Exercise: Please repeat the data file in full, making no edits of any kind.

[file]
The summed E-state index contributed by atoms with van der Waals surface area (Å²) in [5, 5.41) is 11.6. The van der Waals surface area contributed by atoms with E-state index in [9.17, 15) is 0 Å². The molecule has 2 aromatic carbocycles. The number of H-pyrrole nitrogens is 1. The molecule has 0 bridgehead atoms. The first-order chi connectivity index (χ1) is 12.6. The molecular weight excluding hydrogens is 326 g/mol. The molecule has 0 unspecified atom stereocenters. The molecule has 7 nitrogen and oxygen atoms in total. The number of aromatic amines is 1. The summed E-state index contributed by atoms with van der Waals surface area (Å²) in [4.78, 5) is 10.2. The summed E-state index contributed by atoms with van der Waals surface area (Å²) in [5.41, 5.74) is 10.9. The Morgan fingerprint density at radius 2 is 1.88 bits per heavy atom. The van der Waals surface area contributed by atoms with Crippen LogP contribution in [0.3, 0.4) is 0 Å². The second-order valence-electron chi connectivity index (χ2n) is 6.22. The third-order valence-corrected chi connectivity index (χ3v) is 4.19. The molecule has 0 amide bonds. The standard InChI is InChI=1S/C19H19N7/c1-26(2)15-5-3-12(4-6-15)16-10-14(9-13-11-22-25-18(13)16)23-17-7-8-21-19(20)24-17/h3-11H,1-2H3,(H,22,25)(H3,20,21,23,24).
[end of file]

The summed E-state index contributed by atoms with van der Waals surface area (Å²) in [5, 5.41) is 11.6. The van der Waals surface area contributed by atoms with E-state index in [9.17, 15) is 0 Å². The molecule has 2 aromatic carbocycles. The number of H-pyrrole nitrogens is 1. The molecule has 0 bridgehead atoms. The first-order chi connectivity index (χ1) is 12.6. The molecular weight excluding hydrogens is 326 g/mol. The molecule has 0 unspecified atom stereocenters. The molecule has 7 nitrogen and oxygen atoms in total. The number of aromatic amines is 1. The summed E-state index contributed by atoms with van der Waals surface area (Å²) in [4.78, 5) is 10.2. The summed E-state index contributed by atoms with van der Waals surface area (Å²) in [5.41, 5.74) is 10.9. The Morgan fingerprint density at radius 2 is 1.88 bits per heavy atom. The van der Waals surface area contributed by atoms with Crippen LogP contribution in [0.3, 0.4) is 0 Å². The second-order valence-electron chi connectivity index (χ2n) is 6.22. The third-order valence-corrected chi connectivity index (χ3v) is 4.19. The molecule has 0 amide bonds. The standard InChI is InChI=1S/C19H19N7/c1-26(2)15-5-3-12(4-6-15)16-10-14(9-13-11-22-25-18(13)16)23-17-7-8-21-19(20)24-17/h3-11H,1-2H3,(H,22,25)(H3,20,21,23,24).